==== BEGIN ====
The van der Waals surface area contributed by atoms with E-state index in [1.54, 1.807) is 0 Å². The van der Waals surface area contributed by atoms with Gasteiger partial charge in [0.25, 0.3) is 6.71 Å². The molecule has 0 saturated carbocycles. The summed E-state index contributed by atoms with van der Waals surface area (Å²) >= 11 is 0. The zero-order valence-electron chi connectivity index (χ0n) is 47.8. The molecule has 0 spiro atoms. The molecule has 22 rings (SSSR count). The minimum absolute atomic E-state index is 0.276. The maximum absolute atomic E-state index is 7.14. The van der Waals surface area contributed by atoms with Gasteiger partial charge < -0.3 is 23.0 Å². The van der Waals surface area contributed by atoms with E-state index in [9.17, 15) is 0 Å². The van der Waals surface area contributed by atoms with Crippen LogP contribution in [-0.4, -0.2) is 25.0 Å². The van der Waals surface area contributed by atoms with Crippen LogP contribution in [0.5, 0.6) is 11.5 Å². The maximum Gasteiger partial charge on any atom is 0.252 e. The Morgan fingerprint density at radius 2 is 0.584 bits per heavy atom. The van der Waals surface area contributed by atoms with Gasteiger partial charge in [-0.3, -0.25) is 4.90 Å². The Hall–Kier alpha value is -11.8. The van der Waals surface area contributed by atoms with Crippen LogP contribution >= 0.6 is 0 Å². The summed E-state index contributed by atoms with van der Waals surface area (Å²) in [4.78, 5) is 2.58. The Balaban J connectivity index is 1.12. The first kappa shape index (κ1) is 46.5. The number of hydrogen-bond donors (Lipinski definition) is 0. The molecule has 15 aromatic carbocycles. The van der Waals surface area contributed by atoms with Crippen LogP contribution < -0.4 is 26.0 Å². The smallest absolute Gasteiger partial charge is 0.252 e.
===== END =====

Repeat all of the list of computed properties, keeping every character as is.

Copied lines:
The van der Waals surface area contributed by atoms with E-state index in [1.54, 1.807) is 0 Å². The van der Waals surface area contributed by atoms with Gasteiger partial charge in [0.25, 0.3) is 6.71 Å². The molecule has 0 saturated carbocycles. The summed E-state index contributed by atoms with van der Waals surface area (Å²) >= 11 is 0. The zero-order valence-electron chi connectivity index (χ0n) is 47.8. The molecule has 0 spiro atoms. The molecule has 22 rings (SSSR count). The minimum absolute atomic E-state index is 0.276. The maximum absolute atomic E-state index is 7.14. The van der Waals surface area contributed by atoms with Gasteiger partial charge < -0.3 is 23.0 Å². The van der Waals surface area contributed by atoms with E-state index in [9.17, 15) is 0 Å². The van der Waals surface area contributed by atoms with Crippen LogP contribution in [-0.4, -0.2) is 25.0 Å². The van der Waals surface area contributed by atoms with Crippen LogP contribution in [0.5, 0.6) is 11.5 Å². The maximum Gasteiger partial charge on any atom is 0.252 e. The Morgan fingerprint density at radius 2 is 0.584 bits per heavy atom. The van der Waals surface area contributed by atoms with Gasteiger partial charge in [-0.3, -0.25) is 4.90 Å². The Hall–Kier alpha value is -11.8. The van der Waals surface area contributed by atoms with Crippen LogP contribution >= 0.6 is 0 Å². The summed E-state index contributed by atoms with van der Waals surface area (Å²) in [4.78, 5) is 2.58. The Balaban J connectivity index is 1.12. The first kappa shape index (κ1) is 46.5. The number of hydrogen-bond donors (Lipinski definition) is 0. The molecule has 15 aromatic carbocycles. The van der Waals surface area contributed by atoms with Crippen LogP contribution < -0.4 is 26.0 Å². The smallest absolute Gasteiger partial charge is 0.252 e.